Here at SparkPeople many of us are exploring commitment to health, to well-being, to ourselves as individuals, and to community. We know how tough commitment is, and how hard to sustain. Gilbert's new book offers a fascinating and very entertaining account of commitment in marriage specifically, but it also helps illuminate what commitment is about in any endeavour. And commitment, she suggests, is in its essence and paradoxically a most evanescent construct! Possibly one of the reasons we seek to achieve a committed relationship with one other person is because when we begin to understand the nature of commitment within marriage we also begin to understand what commitment means in all areas of our lives.

"Maybe creating a big enough space within your consciousness to hold and accept someone's contradictions -- someone's idiocies, even -- is a kind of divine act. Perhaps transcendence can be found not only on solitary mountaintops or in monastic settings, but also at your own kitchen table, in the daily acceptance of your partner's most tiresome, irritating faults", writes Gilbert.

Romantic enough for ya?? Maybe not, but this is certainly a compelling read: and I recommend it!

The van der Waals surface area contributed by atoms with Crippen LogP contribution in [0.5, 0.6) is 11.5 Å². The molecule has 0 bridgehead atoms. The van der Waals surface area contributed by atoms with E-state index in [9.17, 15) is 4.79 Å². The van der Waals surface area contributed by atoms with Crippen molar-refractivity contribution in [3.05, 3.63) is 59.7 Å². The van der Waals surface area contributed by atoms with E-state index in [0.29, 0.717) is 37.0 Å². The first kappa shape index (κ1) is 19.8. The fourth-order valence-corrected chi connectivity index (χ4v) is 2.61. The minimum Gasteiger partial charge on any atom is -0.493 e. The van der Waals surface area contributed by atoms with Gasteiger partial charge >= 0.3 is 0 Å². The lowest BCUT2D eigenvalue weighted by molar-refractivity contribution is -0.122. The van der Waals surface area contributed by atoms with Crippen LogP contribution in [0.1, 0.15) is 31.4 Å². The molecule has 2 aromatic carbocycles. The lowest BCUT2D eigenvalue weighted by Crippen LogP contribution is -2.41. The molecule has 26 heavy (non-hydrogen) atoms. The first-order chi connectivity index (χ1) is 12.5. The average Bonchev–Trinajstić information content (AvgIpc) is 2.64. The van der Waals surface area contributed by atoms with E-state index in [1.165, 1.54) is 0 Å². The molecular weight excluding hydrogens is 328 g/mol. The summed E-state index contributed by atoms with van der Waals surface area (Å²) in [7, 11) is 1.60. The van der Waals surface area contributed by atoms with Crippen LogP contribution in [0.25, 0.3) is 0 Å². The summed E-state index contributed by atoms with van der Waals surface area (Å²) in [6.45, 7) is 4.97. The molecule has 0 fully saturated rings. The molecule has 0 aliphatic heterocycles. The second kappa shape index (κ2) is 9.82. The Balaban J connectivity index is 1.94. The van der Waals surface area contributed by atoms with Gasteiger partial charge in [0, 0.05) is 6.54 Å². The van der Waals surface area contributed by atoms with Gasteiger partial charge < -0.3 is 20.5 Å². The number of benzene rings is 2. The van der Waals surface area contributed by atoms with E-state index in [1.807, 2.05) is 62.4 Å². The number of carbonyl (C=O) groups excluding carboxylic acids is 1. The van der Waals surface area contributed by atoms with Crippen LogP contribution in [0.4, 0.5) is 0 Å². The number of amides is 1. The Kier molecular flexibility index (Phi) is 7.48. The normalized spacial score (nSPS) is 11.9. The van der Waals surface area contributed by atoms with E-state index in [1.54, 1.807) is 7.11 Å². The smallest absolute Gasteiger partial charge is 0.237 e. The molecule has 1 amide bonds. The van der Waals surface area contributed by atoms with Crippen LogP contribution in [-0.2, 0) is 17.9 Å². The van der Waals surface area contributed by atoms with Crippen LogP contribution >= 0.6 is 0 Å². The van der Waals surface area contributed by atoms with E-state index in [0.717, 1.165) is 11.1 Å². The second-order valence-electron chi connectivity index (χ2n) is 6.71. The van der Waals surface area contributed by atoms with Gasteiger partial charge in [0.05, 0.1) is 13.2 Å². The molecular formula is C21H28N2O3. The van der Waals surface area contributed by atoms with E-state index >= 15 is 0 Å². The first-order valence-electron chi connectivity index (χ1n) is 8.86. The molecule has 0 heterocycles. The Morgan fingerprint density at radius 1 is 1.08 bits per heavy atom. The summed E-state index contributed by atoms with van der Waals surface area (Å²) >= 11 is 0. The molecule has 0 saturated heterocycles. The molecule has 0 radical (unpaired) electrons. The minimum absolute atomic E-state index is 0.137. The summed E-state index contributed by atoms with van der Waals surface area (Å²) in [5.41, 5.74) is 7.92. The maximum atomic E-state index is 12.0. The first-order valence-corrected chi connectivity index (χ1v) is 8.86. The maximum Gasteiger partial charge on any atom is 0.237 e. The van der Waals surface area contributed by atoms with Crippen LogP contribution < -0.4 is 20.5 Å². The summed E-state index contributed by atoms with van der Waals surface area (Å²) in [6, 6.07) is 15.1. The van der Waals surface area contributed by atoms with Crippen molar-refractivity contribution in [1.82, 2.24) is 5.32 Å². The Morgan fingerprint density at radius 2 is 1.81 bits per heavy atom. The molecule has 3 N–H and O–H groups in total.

Member Comments About This Blog Post:

FROSTIERACES 4/5/2010 5:36PM

    I have a difficult time accepting Melissa Gilbert as a writer versus Laura Ingalls on Little House on the Prairie - not sure why except that I watched that show like every single day after school when I was little! I saw she was here doing a book signing this past winter at the mall of america....interesting.

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TKADEEPBREATH 2/9/2010 7:50PM

    I can tell you now into our 39th year together, it never ceases to amaze me how I learn new things about our relationship all the time. I find the reasons we got together when we were young were very different from why we remain together today. I don't think any of us are a "day at the beach" all the time. I can certainly say I am not. But he dished one of the sweetest comments to me over dinner the other night, just out of the blue. It's those unexpected moments that help me realize it's worth all the effort. Commitment for me comes with unconditional acceptance, and it's a joyful thing. . . even when it is hard.